paulcadogan wrote:So 3 cruisers covering 400 km of ocean - what was the probability that, had Bismarck & PG come through their patrol area, ANY of them would have made contact, and even if they had, that they could maintain it. ...........
Another factor might have been the weather - but even in relatively clear conditions, it seems workable to me.
Dave Saxton wrote:The Germans, with Hipper, Scheer, Deutschland, Scharnhorst and Gneisenau,and hilfkruezers
paulcadogan wrote:No Dave!
Scheer, Hipper and G & S all entered the Atlantic via the Denmark Strait. The twins did so after their near encounter with the Home Fleet in the I-F gap..........
Same for several of the hilfskreuzers. Altantis, Widder, Kormoran, Pinguin, Thor (and it seems Orion) ALL used the DS to break out. ..
alecsandros wrote:The Admiralty was informed of the 2 ships leaving Bergen on May 20th, and air patrols from Coastal Command and RAF were intensified.
Dave Saxton wrote:Passing through these passages undetected was the norm rather than the exception. The Germans, with Hipper, Scheer, Deutschland, Scharnhorst and Gneisenau, and hilfkruezers, and supply ships, routinely did it; often encountering RN cruisers that remained unaware of the Germans or were unable to retain contact. The only exception was the historical Bismarck passage because of the Suffolk's Type 284 radar. So the odds are well in Luetjens favor that he will make an undetected break out, considering that the patrolling cruisers will not be operating a capable radar and they must cover such a wide expanse of ocean.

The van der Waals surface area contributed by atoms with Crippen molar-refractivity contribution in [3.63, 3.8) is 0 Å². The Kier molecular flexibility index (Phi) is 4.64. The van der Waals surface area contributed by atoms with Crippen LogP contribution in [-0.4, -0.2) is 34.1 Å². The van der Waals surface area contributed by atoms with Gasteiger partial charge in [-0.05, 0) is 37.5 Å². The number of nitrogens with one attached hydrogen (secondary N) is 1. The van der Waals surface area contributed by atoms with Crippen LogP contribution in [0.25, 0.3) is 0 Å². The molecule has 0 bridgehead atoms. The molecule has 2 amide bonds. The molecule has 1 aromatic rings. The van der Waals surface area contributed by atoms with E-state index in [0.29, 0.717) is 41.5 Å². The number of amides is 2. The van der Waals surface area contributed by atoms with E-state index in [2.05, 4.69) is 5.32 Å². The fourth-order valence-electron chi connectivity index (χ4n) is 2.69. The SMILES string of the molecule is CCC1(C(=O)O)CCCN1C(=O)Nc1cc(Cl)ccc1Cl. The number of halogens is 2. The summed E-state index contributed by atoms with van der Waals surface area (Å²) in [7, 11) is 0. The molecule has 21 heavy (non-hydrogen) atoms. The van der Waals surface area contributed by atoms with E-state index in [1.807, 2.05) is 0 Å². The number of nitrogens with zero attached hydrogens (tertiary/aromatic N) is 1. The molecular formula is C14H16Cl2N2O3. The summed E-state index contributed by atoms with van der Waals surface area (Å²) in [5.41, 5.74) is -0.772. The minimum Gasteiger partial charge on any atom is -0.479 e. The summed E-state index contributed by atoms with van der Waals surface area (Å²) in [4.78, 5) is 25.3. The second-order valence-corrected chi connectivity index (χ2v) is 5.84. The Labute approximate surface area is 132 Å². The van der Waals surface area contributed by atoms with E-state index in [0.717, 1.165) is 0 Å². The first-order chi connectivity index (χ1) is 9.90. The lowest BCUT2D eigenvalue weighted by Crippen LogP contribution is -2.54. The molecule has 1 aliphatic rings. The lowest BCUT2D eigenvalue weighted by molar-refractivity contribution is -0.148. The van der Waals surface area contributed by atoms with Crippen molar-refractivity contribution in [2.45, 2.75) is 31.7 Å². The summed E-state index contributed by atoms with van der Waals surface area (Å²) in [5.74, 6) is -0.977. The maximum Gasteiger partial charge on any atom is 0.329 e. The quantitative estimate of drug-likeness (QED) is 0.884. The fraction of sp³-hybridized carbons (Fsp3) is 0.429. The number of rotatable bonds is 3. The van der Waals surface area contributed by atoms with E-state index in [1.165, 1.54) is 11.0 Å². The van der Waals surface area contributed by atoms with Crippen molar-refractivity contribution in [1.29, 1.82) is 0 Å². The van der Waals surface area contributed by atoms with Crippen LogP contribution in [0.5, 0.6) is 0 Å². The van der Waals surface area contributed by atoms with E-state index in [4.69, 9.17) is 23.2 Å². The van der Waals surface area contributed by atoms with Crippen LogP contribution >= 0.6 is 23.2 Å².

Patrol aircraft did not alter the outcomes of all these other passages. It is rare indeed that visibility will be good.
Dave Saxton wrote:Retaining contact long enough to bring the Home Fleet battle groups in is the main problem for the British as I see it. Catching a glimpse of the enemy is one thing, but shadowing for hours on end is quite another. Unless there are prolonged periods of unlimited visibility- rather unlikely-it seems a difficult task without capable surface search radar. For example, when the Scharnhorst and Gneisenau tried the Gap previously they were spotted by a British cruiser briefly. The cruiser was unable to retain contact. It reported that it had seen the Hipper. The Germans will know by local radio intercepts if they were being shadowed or not as they did historically.
When the Scheer came back through the Denmark Strait in March of 41 its radar warned it of an approaching patrol in time to duct into a near by fog. This was a daylight encounter. They watched the British cruiser steam by. The British look outs never saw the Scheer. A second encounter came at night. In this case the Scheer's radar was not operating because the moisture resistant cases had been carelessly not closed up. The Scheer suddenly found it self in the wake of an enemy cruiser no more than 3,000 meters away on a bright star lit night. But once again the British look outs never saw the Scheer. This was in the Denmark Strait so the Germans really had no where to go. Such were the difficulties faced by the British patrols in any of the northern passages.
As Mr Raven points out, Enigma Intel will be available after the 29th due to the capture of Enigma keys from U-110 and the weather ships. The British could use Ultra Intel to help find Luetjens once out in the Atlantic by the arrangement of meeting of supply ships. The keys were not those used by surface warships in distant waters, but Prinz Eugen will need frequent re-fueling. The British will need to be careful in the use of this Intel so that the Germans don't become wise to it and change the keys.
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